The Third Circuit has joined the growing chorus of federal courts holding that a violation of the New Source Review program – i.e., failure to obtain a pre-construction permit before modifying a facility – is a discrete violation that only occurs once, at the time construction of the project begins. As a result, the Third Circuit – like the Eleventh, the Eighth, and (most recently) the Seventh Circuits – held that the five-year statute of limitations precludes civil penalties and citizen suits filed more than five years after a “major modification.”

Perhaps even more importantly, however, the case is the first federal Court of Appeals decision to address whether a subsequent owner of a facility may be held liable for a prior owner’s New Source Review violations. Previously, district courts in New York and Illinois, as well as the decision before the Third Circuit (from Pennsylvania), held that subsequent owners of a facility are not liable for the acts of a predecessor. On the other hand, at least one district court in Louisiana reached the opposite conclusion, based on a corporate law theory known as “successor liability.” Because the Third Circuit was not faced with a “successor liability” issue (the parties did not argue that the new owners accepted the liability via contract), the court held that the current owners could not be held liable for past modifications that they did not perform. In essence, the Third Circuit concluded that simply acquiring and operating a facility is insufficient to subject a subsequent purchaser to liability for a predecessor’s unpermitted modifications.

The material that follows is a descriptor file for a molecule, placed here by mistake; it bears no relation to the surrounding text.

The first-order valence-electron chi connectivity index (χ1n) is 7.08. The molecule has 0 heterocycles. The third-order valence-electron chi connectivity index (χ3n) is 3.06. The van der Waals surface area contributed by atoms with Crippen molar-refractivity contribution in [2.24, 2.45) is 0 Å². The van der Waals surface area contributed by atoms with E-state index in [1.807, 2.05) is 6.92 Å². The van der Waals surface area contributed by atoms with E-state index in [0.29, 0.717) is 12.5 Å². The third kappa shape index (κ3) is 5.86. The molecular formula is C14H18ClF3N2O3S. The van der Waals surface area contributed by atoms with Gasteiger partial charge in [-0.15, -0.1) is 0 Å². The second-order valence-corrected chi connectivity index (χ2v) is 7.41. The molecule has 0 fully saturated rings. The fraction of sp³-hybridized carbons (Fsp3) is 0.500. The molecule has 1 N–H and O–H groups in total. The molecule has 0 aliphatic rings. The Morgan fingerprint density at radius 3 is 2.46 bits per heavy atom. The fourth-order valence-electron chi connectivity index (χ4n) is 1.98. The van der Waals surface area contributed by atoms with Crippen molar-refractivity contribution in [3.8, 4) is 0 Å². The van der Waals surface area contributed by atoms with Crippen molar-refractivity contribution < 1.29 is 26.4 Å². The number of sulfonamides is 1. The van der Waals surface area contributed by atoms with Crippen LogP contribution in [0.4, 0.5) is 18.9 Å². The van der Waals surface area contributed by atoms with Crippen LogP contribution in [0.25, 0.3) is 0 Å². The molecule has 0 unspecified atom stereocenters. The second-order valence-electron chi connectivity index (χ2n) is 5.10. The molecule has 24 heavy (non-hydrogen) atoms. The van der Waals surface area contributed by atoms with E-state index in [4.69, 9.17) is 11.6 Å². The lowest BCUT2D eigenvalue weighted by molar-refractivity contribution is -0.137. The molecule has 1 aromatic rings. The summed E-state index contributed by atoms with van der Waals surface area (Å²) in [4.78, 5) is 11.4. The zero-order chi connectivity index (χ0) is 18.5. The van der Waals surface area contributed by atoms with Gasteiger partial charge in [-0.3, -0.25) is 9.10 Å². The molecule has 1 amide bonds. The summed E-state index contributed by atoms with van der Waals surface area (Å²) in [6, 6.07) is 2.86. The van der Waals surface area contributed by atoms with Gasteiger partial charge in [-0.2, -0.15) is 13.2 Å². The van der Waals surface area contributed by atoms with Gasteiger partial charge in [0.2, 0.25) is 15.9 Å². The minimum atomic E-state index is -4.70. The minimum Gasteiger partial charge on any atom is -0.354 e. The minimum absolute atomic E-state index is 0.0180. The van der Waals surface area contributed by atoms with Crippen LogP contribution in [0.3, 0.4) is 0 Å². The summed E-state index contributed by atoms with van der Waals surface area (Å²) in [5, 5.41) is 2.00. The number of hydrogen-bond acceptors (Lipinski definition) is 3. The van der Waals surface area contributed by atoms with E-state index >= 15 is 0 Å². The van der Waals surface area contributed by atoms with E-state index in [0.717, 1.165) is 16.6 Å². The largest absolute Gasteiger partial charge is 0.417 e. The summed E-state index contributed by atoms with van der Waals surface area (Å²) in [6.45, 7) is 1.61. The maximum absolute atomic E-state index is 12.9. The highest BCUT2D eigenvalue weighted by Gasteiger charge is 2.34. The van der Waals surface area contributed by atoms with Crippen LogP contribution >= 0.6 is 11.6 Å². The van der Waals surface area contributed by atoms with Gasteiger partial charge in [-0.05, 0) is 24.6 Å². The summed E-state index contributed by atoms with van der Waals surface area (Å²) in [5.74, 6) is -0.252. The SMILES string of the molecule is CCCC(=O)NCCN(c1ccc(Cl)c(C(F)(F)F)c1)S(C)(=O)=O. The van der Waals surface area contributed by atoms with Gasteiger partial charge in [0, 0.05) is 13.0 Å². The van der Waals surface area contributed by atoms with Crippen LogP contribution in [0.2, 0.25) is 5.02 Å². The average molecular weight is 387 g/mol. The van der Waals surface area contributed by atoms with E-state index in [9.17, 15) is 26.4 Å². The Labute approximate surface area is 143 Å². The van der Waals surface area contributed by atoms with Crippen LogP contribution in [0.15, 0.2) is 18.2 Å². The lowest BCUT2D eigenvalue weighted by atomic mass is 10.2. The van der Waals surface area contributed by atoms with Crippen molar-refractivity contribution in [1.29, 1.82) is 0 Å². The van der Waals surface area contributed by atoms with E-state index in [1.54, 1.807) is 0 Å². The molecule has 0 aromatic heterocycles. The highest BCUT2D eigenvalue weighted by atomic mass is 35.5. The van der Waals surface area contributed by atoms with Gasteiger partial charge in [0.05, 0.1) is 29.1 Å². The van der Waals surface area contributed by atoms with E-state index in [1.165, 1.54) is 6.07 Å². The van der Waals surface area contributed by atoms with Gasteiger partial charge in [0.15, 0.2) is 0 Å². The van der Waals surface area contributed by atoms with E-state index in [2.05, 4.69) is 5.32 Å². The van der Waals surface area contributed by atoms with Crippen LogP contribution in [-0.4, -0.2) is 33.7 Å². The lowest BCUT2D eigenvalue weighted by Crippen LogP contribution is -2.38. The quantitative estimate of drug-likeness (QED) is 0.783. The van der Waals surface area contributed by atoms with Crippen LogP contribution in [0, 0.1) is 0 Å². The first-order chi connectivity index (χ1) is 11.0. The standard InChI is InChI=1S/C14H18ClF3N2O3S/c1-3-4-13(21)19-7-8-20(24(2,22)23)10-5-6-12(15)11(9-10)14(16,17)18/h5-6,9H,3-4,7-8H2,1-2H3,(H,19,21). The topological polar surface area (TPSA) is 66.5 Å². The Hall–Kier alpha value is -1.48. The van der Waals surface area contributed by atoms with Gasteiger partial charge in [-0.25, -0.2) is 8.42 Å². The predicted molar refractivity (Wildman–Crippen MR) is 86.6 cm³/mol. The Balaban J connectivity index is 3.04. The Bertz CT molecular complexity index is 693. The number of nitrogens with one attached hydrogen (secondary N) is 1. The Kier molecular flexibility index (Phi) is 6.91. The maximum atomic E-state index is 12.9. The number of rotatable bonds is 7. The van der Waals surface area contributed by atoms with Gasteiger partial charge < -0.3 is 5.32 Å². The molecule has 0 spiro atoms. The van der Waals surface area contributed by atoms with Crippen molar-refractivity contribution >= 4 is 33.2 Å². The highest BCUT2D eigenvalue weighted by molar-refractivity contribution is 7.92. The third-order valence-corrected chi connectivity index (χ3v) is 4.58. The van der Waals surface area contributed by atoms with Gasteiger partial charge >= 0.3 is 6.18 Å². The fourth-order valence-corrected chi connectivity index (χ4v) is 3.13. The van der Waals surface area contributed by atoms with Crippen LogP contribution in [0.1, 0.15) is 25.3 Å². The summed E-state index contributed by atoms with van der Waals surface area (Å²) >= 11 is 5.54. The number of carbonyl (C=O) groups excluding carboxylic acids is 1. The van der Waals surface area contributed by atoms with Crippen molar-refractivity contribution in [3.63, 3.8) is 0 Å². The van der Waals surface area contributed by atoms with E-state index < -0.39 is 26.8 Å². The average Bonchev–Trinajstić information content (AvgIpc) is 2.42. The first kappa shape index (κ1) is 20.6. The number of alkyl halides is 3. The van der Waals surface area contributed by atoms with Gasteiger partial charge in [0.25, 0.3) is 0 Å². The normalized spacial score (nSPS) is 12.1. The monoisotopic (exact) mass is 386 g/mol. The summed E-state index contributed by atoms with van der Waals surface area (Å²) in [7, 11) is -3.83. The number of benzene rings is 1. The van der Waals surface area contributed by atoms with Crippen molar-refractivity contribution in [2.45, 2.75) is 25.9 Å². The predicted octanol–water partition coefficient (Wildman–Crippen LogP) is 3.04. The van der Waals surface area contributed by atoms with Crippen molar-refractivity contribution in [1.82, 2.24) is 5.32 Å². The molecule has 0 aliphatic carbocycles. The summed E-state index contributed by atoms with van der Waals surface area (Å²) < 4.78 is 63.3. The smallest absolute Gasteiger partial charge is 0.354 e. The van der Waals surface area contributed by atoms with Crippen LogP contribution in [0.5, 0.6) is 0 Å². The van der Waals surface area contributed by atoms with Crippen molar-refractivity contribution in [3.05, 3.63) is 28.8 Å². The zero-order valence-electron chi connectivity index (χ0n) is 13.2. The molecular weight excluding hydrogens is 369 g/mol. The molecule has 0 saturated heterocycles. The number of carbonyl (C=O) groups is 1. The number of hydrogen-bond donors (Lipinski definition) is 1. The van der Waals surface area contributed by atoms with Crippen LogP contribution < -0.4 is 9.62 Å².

Click here to read the decision, which includes a citation to Margaret Campbell’s and Angela Levin’s article “Ten Years of New Source Review Enforcement Litigation.”